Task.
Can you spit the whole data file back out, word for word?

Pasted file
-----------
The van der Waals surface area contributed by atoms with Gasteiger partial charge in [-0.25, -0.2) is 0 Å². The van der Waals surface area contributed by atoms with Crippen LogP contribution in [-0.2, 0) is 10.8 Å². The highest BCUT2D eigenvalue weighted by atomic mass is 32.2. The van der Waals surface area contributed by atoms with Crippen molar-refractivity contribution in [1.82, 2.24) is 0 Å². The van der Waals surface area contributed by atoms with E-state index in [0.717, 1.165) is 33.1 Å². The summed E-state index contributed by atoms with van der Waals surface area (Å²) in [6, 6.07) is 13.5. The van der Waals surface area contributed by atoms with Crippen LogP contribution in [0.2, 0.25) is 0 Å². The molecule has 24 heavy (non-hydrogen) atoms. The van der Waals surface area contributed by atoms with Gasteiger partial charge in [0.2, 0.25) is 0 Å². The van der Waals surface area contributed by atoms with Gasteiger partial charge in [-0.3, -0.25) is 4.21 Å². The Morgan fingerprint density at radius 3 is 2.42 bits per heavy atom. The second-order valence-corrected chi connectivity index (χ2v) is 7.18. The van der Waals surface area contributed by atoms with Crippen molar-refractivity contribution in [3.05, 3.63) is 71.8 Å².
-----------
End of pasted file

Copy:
The van der Waals surface area contributed by atoms with Gasteiger partial charge in [-0.25, -0.2) is 0 Å². The van der Waals surface area contributed by atoms with Crippen LogP contribution in [-0.2, 0) is 10.8 Å². The highest BCUT2D eigenvalue weighted by atomic mass is 32.2. The van der Waals surface area contributed by atoms with Crippen molar-refractivity contribution in [1.82, 2.24) is 0 Å². The van der Waals surface area contributed by atoms with E-state index in [0.717, 1.165) is 33.1 Å². The summed E-state index contributed by atoms with van der Waals surface area (Å²) in [6, 6.07) is 13.5. The van der Waals surface area contributed by atoms with Crippen LogP contribution in [0.2, 0.25) is 0 Å². The molecule has 24 heavy (non-hydrogen) atoms. The van der Waals surface area contributed by atoms with Gasteiger partial charge in [0.2, 0.25) is 0 Å². The van der Waals surface area contributed by atoms with Gasteiger partial charge in [-0.3, -0.25) is 4.21 Å². The Morgan fingerprint density at radius 3 is 2.42 bits per heavy atom. The second-order valence-corrected chi connectivity index (χ2v) is 7.18. The van der Waals surface area contributed by atoms with Crippen molar-refractivity contribution in [3.05, 3.63) is 71.8 Å².